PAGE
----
In the heat-addled summer doldrums, it’s hard for a gamer to keep entertained between the big budget Spring titles and the year-end Christmas blowout. That’s why we here at Geekspective will be bringing it upon ourselves to enlighten you all on some titles that may have slipped through the cracks due to lack of marketing budget or bad timing. The first title we will look at is a real gem, and well worth bringing out your PS2 for.
Developed by Vanillaware, Odin Sphere was brought stateside by RPG supergroup Atlus in 2007 for the PS2. While most games these days tend to equate fancy 3D graphics with quality, Odin Sphere stuck with a tried and true 2D sidescrolling perspective. Filled to the brim with some of the most vividly creative and unique art direction, the sidescrolling aspect fits the game perfectly and never grows stale. Multiple layers of background artwork scroll by, often depicting intriguing scenes of action or grand sprawling vistas behind the player, giving a fantastic level of depth to the experience.
The story-telling in the game is paramount, finding the player working their way through the individual storylines of five separate characters and then piecing together how each plot fits together to form the grand finale. Each tale is unveiled through cutscenes which use the in-game sprites and contain multi-lingual dialogue which can be switched between the original Japanese and English dubbed voice acting. Between the superb voice-acting, cunning plot twists, and some very flawed and tragic characters, the story in Odin Sphere rivals that of any classical prose.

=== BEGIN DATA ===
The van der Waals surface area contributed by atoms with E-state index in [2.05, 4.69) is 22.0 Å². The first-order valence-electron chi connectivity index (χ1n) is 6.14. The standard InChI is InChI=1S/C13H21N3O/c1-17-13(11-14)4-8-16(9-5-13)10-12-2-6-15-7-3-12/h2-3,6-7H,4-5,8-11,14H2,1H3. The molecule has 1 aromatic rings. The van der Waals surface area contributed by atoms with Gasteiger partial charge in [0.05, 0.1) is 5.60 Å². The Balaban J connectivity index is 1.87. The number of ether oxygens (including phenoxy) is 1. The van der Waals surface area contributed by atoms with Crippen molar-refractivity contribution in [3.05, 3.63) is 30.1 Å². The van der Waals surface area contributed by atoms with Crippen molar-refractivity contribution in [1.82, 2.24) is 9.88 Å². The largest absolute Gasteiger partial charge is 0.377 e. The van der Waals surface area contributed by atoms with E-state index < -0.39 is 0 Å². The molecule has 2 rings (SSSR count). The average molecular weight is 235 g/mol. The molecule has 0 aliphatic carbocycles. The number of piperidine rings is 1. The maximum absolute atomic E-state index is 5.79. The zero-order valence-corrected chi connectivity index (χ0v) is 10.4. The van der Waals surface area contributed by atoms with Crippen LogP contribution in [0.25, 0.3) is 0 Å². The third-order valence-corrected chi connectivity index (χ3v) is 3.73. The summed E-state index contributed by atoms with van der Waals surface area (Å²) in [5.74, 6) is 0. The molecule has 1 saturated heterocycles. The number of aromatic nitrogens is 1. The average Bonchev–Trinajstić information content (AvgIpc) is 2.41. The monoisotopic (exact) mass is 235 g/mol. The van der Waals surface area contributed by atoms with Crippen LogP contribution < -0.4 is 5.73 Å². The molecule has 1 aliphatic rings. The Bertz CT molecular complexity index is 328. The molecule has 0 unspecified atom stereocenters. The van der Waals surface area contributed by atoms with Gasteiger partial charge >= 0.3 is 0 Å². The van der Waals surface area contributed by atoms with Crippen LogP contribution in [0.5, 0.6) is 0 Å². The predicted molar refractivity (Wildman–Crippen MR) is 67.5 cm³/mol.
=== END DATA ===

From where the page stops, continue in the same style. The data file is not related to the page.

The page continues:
In regards to gameplay, Odin Sphere is a standout title of it’s own class. The game plays out primarily like a traditional sidescrolling beat-em-up akin to the original Ninja Turtles and Streets of Rage titles. The character moves from map to map, using their uniquely powered “Psyphers” to battle enemies. What sets this game apart from the rest is the slew of RPG elements thrown into the mix. Each character’s weapon can improve in strength and power by absorbing “phozons” which are essentially spirit energy released from fallen baddies. The character’s health points can ALSO be leveled up through eating meats and fruits, which are often grown during each level by absorbing these phozons as well. Therefore it is up to the player to decide whether to spend phozons leveling up their powers, or use them to grow plants which can be used to increase their HP. This adds a whole new dimension of strategical planning, often forcing the player to replay a map several times in order to most efficiently defeat the bad guys and keep the inventory stocked with food.
A unique alchemy system is also put into place to add even more depth to the gameplay. Using a variety of ingredients and flasks gathered throughout your journey, it is possible to mix potions on the fly to do anything from heal you to give you unlimited psypher energy with which to pull off super moves. Did I mention that mixing potions will also provide you with phozons? The more complicated recipes will provide you with a massive dose of the spirits, so it’s important to keep these materials on you as well in case you’re in need of a quick phozon boost.
All in all, Odin Sphere is an incredibly unique and artistic game that is fun and challenging to boot. At just around 20 dollars, it’s easy on the pocket book as well, which is fantastic in today’s economy. If you don’t own a PS2, you could almost buy this game AND the system for the price of a new next gen title, depending on where you look. And then you would have the satisfaction of knowing you’ve experienced one of the most important 2D experiences of our generation. Enjoy!